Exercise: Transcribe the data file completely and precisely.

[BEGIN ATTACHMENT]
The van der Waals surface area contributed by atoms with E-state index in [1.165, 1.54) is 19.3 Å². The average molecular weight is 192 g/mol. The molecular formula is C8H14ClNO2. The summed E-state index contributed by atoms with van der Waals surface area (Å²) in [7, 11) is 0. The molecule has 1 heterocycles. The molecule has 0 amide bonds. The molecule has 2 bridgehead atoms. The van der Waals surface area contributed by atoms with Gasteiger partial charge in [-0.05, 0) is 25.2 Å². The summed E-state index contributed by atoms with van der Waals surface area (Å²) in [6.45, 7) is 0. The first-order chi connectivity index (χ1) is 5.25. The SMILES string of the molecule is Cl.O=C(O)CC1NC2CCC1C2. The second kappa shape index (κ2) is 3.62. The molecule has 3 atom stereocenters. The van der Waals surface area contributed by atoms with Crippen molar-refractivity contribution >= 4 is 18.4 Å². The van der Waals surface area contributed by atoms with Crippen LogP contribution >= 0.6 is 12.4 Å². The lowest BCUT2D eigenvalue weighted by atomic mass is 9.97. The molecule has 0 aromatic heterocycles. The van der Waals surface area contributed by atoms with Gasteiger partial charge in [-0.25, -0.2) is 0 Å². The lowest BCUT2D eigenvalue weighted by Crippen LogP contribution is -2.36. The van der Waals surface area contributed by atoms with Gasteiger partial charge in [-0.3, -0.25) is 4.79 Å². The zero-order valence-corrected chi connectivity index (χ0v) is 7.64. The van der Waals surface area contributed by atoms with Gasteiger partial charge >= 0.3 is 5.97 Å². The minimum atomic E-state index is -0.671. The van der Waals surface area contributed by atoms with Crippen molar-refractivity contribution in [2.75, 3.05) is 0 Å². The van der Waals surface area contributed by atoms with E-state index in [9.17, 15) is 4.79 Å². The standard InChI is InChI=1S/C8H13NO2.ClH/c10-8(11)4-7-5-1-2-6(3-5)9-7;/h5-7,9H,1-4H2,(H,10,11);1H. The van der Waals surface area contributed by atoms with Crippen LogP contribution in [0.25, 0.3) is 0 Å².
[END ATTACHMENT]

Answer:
The van der Waals surface area contributed by atoms with E-state index in [1.165, 1.54) is 19.3 Å². The average molecular weight is 192 g/mol. The molecular formula is C8H14ClNO2. The summed E-state index contributed by atoms with van der Waals surface area (Å²) in [7, 11) is 0. The molecule has 1 heterocycles. The molecule has 0 amide bonds. The molecule has 2 bridgehead atoms. The van der Waals surface area contributed by atoms with Gasteiger partial charge in [-0.05, 0) is 25.2 Å². The summed E-state index contributed by atoms with van der Waals surface area (Å²) in [6.45, 7) is 0. The first-order chi connectivity index (χ1) is 5.25. The SMILES string of the molecule is Cl.O=C(O)CC1NC2CCC1C2. The second kappa shape index (κ2) is 3.62. The molecule has 3 atom stereocenters. The van der Waals surface area contributed by atoms with Crippen molar-refractivity contribution >= 4 is 18.4 Å². The van der Waals surface area contributed by atoms with Crippen LogP contribution >= 0.6 is 12.4 Å². The lowest BCUT2D eigenvalue weighted by atomic mass is 9.97. The molecule has 0 aromatic heterocycles. The van der Waals surface area contributed by atoms with Gasteiger partial charge in [-0.25, -0.2) is 0 Å². The lowest BCUT2D eigenvalue weighted by Crippen LogP contribution is -2.36. The van der Waals surface area contributed by atoms with Gasteiger partial charge in [-0.3, -0.25) is 4.79 Å². The zero-order valence-corrected chi connectivity index (χ0v) is 7.64. The van der Waals surface area contributed by atoms with Gasteiger partial charge >= 0.3 is 5.97 Å². The minimum atomic E-state index is -0.671. The van der Waals surface area contributed by atoms with Crippen molar-refractivity contribution in [2.75, 3.05) is 0 Å². The van der Waals surface area contributed by atoms with E-state index in [9.17, 15) is 4.79 Å². The standard InChI is InChI=1S/C8H13NO2.ClH/c10-8(11)4-7-5-1-2-6(3-5)9-7;/h5-7,9H,1-4H2,(H,10,11);1H. The van der Waals surface area contributed by atoms with Crippen LogP contribution in [0.25, 0.3) is 0 Å².